(Dr Mark Read)
I am a Senior Lecturer in the School of Chemistry, at the University of Birmingham, teaching Physical Chemistry within the School, as well as contributing to teaching programmes about Nuclear Decommissioning and Waste Management for the Birmingham Centre for Nuclear Education and Research. I lead an active research group, using computational modelling to simulate solid materials, in order to extend our understanding of their structure, stability, and reactivity. This is incredibly important for predicting the long-term stability of contemporary materials used in industry and energy applications.
Currently, my research focuses on the simulation of ageing effects on nuclear fuels (uranium and plutonium oxides), radiation damage and modelling the defect chemistry within the bulk and at surfaces (which control many important material properties). Indeed, the corrosion of nuclear fuels is an extremely pertinent area of research and is crucial to the safety and sustainability of the nuclear fuel cycle. To find out more about my research, click here to see my personal website.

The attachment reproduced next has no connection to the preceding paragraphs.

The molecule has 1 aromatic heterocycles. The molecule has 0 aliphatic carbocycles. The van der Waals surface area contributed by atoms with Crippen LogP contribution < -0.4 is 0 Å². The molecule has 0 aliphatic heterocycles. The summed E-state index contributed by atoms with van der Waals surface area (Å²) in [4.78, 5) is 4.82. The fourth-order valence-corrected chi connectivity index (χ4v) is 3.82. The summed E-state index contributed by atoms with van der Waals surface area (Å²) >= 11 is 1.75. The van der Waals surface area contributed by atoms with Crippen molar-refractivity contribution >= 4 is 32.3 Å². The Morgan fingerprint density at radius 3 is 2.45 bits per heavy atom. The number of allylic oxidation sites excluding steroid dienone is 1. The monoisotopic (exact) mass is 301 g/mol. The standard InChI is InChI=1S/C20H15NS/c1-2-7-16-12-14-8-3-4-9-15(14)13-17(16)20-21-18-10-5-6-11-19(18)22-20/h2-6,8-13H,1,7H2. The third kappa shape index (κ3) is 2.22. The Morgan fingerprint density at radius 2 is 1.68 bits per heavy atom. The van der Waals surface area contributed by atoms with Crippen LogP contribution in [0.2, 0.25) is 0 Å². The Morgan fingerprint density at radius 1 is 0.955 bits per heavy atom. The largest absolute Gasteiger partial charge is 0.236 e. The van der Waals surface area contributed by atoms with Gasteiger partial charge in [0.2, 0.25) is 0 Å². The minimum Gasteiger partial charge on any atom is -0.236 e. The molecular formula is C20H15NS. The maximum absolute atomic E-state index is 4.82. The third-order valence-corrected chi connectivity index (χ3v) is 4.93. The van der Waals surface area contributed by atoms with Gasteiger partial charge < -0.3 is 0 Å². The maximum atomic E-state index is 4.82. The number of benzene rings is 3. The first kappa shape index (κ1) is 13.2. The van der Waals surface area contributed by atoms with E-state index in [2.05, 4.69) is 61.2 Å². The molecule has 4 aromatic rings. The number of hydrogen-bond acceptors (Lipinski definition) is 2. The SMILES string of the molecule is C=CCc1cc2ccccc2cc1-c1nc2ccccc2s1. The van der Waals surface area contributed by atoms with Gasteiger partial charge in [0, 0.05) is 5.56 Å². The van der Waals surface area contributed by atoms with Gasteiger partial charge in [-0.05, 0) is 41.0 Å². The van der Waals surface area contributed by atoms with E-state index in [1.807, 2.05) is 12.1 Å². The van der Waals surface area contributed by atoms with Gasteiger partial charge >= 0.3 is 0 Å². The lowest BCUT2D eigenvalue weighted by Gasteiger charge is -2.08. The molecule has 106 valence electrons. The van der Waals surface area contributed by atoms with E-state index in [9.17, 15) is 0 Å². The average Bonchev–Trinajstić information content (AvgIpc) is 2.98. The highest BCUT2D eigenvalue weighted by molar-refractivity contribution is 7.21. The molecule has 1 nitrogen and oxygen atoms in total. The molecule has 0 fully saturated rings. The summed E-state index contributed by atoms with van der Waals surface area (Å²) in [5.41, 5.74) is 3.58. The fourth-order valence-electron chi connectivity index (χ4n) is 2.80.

I obtained my BSc (Hons) in Chemistry at the University of Surrey and, after spending three years in industry as an Occupational Health and Environmental Consultant, I studied for my PhD at the University of Surrey as a CASE Student with Industrial Sponsor ICI Katalco on the topic: “Atomistic Simulation Studies of the Defect and Surface Properties of Perovskite-based Oxide Catalysts” which lead to improved formulation of the Hydecat™ catalyst.
Following my PhD, I worked in industrial research within the defence industry, and moved to the University of Birmingham in 2012.
I am actively engaged in promoting research to support the UK’s investment in nuclear power generation, and coordinate many outreach activities for school education, with the University of Birmingham, the Royal Society of Chemistry, and the Salters’ Institute. I take the RSC’s ‘Spectroscopy in a Suitcase‘ out to schools around the Midlands and we host the Salters’ Festival in the School of Chemistry. To learn more about the activities that I deliver, take a look at my webpage.
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